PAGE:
They told me it would happen. If I practiced and took some lessons and kept at the game, I’d get better. They just didn’t tell me how long it would take, or how many oaths would be uttered, or how many balls would be lost along the way. (The answers: years; countless and thousands.) Progress came in seemingly microscopic increments – a long drive here, the solid shot there. And I was thrilled, especially when my tee shot landed out there in the middle of the fairway. I savored every second of that long walk and I loved how the ball sat – it seemed so happy – surrounded by all that soft comfortable grass.
And on that long, triumphant walk, I’m thinking wow! Here’s where I could really make something happen. Gosh, I hope I don’t screw this up. Then I’d arrive at my happy ball. Select club. Line up shot. I can make this happen. Don’t screw this up. Cross line. Address ball. Make happen. Don’t screw up. Swing. Screw! (or, more accurately, a synonym for screw that starts with “f”) Consistently.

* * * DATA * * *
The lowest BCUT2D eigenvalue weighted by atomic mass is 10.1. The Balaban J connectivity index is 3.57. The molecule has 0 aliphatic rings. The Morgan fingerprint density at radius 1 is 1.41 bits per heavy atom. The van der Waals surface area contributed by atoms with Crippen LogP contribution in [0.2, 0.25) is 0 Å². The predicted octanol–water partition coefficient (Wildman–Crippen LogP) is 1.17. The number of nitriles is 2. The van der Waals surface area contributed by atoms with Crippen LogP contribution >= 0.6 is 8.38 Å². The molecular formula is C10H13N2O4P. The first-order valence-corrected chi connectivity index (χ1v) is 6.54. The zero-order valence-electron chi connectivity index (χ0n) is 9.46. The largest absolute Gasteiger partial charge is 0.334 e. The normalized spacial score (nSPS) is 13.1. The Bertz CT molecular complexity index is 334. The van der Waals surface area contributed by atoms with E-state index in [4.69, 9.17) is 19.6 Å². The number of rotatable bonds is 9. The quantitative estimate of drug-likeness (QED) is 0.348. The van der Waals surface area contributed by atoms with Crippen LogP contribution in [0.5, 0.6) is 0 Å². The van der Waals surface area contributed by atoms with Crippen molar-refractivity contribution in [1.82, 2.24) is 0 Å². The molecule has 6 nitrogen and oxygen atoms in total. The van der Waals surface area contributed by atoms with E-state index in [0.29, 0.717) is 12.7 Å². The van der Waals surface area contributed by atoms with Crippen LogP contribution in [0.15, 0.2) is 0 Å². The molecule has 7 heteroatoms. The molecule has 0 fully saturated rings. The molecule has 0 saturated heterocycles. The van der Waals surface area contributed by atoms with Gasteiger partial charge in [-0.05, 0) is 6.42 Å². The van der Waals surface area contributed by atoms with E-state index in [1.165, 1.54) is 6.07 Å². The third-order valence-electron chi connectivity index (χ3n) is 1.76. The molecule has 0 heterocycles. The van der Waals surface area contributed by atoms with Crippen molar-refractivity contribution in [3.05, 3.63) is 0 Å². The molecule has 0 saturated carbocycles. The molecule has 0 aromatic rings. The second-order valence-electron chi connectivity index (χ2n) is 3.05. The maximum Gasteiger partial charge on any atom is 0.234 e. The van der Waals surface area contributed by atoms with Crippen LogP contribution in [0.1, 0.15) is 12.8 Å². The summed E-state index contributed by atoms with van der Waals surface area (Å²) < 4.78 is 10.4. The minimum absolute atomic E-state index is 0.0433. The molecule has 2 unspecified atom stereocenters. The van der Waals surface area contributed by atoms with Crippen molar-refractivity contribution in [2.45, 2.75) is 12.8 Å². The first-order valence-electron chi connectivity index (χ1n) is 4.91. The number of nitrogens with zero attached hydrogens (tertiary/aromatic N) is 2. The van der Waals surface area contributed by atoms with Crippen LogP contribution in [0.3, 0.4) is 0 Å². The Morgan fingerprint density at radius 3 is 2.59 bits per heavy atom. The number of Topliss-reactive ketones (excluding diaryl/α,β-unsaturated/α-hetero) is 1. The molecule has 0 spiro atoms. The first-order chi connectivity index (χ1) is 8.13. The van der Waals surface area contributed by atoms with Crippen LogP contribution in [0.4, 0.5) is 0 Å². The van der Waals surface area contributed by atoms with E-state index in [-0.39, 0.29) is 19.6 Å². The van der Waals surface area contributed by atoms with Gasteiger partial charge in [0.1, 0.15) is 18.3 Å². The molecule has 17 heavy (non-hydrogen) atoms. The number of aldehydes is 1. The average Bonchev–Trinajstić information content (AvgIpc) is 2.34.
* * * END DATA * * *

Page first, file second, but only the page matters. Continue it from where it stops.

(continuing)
Why did this keep happening?
‘Twas a dark and gloomy night,
whilst sipping a wee dram and reflecting on this phenomenon, I realized that the last two words my brain heard before firing up the neurons needed to swing the club were “screw up.” I was programming my brain to deliver a screw up and that’s what it did.
In my off-season reading I came across the lesson of the bridge in Joseph Parent’s Zen Golf and as advice offered by Annette Thompson in Different Strokes: The Lives and Teachings of the Game’s Wisest Women, by Mona Vold.
A bridge isn’t built to carry it’s entry load in one day. It carries each load one at a time, here and now.
So now, on that long walk, I’m thinking about the bridge, and the single load that the next shot carries. “Here and now” is a much better message. And it seems to be working. For now, anyway:)